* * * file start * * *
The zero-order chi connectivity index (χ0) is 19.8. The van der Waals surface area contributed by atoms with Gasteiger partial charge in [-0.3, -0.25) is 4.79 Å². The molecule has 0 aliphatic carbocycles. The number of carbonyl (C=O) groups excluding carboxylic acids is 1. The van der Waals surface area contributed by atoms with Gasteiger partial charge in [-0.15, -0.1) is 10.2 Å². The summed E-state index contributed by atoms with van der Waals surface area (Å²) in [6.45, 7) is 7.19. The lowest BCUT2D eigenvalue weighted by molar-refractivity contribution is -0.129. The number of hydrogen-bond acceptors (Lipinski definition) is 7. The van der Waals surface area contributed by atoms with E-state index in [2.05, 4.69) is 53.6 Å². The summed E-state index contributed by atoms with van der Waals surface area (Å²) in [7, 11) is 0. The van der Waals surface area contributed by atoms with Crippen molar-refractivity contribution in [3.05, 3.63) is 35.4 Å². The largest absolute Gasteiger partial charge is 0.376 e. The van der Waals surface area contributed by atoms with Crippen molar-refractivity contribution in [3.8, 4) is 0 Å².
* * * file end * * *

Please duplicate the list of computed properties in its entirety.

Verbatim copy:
The zero-order chi connectivity index (χ0) is 19.8. The van der Waals surface area contributed by atoms with Gasteiger partial charge in [-0.3, -0.25) is 4.79 Å². The molecule has 0 aliphatic carbocycles. The number of carbonyl (C=O) groups excluding carboxylic acids is 1. The van der Waals surface area contributed by atoms with Gasteiger partial charge in [-0.15, -0.1) is 10.2 Å². The summed E-state index contributed by atoms with van der Waals surface area (Å²) in [6.45, 7) is 7.19. The lowest BCUT2D eigenvalue weighted by molar-refractivity contribution is -0.129. The number of hydrogen-bond acceptors (Lipinski definition) is 7. The van der Waals surface area contributed by atoms with E-state index in [2.05, 4.69) is 53.6 Å². The summed E-state index contributed by atoms with van der Waals surface area (Å²) in [7, 11) is 0. The van der Waals surface area contributed by atoms with Crippen molar-refractivity contribution in [3.05, 3.63) is 35.4 Å². The largest absolute Gasteiger partial charge is 0.376 e. The van der Waals surface area contributed by atoms with Crippen molar-refractivity contribution in [3.8, 4) is 0 Å².